Event Co-Sponsors, the Society for Menstrual Cycle Research (SMCR) and the Center for Women’s Health & Human Rights (CWHHR), seek visual art to enrich and further strengthen the multidisciplinary focus of the upcoming conference Menstrual Health and Reproductive Justice: Human Rights across the Lifespan. Art has the ability to challenge society’s deepest assumptions by sparking new ideas, catalyzing critical thinking, and inspiring individuals to take steps in new directions that facilitate social change. “Widening the Cycle” will explore visual art’s ability to alter social perceptions and reactions to menstruation with a particular interest in art created using menstrual fluid.
For more details, including eligibility and submission guidelines, please visit: http://www.
The recently released rom-com ‘Obvious Child’ has been discussed far and wide for its mature, sensitive and funny approach to the topic of abortion and yet I have not seen one comment on the fact that this movie also makes mainstream (and yes, funny) the topic of cervical mucus.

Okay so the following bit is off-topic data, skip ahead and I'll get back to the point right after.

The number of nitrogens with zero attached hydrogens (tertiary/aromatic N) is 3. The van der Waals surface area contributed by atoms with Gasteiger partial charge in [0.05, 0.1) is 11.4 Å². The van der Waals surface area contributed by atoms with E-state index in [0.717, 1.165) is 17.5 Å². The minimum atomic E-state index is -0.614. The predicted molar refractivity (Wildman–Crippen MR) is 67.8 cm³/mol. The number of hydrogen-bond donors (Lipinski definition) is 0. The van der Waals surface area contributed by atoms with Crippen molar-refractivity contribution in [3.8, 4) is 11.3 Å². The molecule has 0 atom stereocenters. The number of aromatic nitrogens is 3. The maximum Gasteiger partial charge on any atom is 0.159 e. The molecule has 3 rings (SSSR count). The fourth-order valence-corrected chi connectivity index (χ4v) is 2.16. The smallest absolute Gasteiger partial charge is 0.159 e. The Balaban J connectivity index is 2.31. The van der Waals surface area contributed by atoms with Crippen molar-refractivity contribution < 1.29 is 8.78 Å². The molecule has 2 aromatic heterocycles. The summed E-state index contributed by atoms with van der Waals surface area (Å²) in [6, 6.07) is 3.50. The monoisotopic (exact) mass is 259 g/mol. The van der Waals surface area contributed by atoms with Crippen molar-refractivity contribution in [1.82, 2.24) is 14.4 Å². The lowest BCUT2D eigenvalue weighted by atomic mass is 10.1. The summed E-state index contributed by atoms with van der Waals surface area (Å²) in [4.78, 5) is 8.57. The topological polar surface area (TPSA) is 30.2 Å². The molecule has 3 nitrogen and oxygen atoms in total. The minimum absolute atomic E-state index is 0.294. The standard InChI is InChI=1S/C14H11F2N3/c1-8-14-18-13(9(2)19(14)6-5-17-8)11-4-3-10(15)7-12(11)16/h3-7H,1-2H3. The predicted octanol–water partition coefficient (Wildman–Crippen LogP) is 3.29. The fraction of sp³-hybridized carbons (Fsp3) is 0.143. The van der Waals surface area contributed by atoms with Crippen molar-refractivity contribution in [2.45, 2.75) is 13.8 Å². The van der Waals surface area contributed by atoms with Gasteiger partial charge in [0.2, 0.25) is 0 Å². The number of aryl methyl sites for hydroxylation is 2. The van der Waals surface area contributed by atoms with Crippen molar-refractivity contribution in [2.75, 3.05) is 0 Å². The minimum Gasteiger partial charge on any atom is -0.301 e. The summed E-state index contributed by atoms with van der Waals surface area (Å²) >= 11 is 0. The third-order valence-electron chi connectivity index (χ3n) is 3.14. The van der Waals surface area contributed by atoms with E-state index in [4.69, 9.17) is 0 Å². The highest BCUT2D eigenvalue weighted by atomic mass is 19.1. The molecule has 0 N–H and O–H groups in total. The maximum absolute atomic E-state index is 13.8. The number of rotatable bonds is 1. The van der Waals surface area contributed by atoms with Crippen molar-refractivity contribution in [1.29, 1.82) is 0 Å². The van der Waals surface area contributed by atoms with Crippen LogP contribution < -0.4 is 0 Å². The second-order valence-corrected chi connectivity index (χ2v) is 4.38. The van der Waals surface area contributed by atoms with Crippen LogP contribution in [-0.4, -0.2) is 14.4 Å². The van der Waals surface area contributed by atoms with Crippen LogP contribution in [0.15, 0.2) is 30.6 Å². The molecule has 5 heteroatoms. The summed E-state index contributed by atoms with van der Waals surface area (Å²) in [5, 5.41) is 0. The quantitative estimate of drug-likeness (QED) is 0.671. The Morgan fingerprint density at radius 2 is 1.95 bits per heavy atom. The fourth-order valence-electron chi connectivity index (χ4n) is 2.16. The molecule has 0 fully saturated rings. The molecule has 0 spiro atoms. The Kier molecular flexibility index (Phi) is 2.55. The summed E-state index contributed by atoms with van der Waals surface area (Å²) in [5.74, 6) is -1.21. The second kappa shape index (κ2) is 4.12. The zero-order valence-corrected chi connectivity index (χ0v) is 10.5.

In the opening scene stand-up comedian Donna (played by real-life comedian Jenny Slate) is performing on stage at her local open mic night. She wraps up with a joke about the state of her underwear and how, she describes, her underpants sometimes look like they have “crawled out of a tub of cream cheese.”
She claims that they often embarrass her by looking as such during sexual encounters, something she feels is not sexy.
Of course, by “cream cheese” I immediately assumed Donna meant cervical mucus. Unless she is supposed to have a vaginal infection – which seeing as it is not discussed amongst the other myriad bodily function-centric conversations in the movie, I doubt to be the case – then it’s clear she is detailing her experience of cervical mucus.
Later on that night, when Donna meets and goes home with a guy, has sex and then wakes up in bed with him the following morning, she sees that her underwear is laying next to the guy’s head on the pillow. Not only that, but this is one of those situations she finds embarrassing as the underwear is actually covered in the aforementioned “cream cheese” or cervical mucus. She cringes, retrieves the underwear and hastily puts it back on under the covers.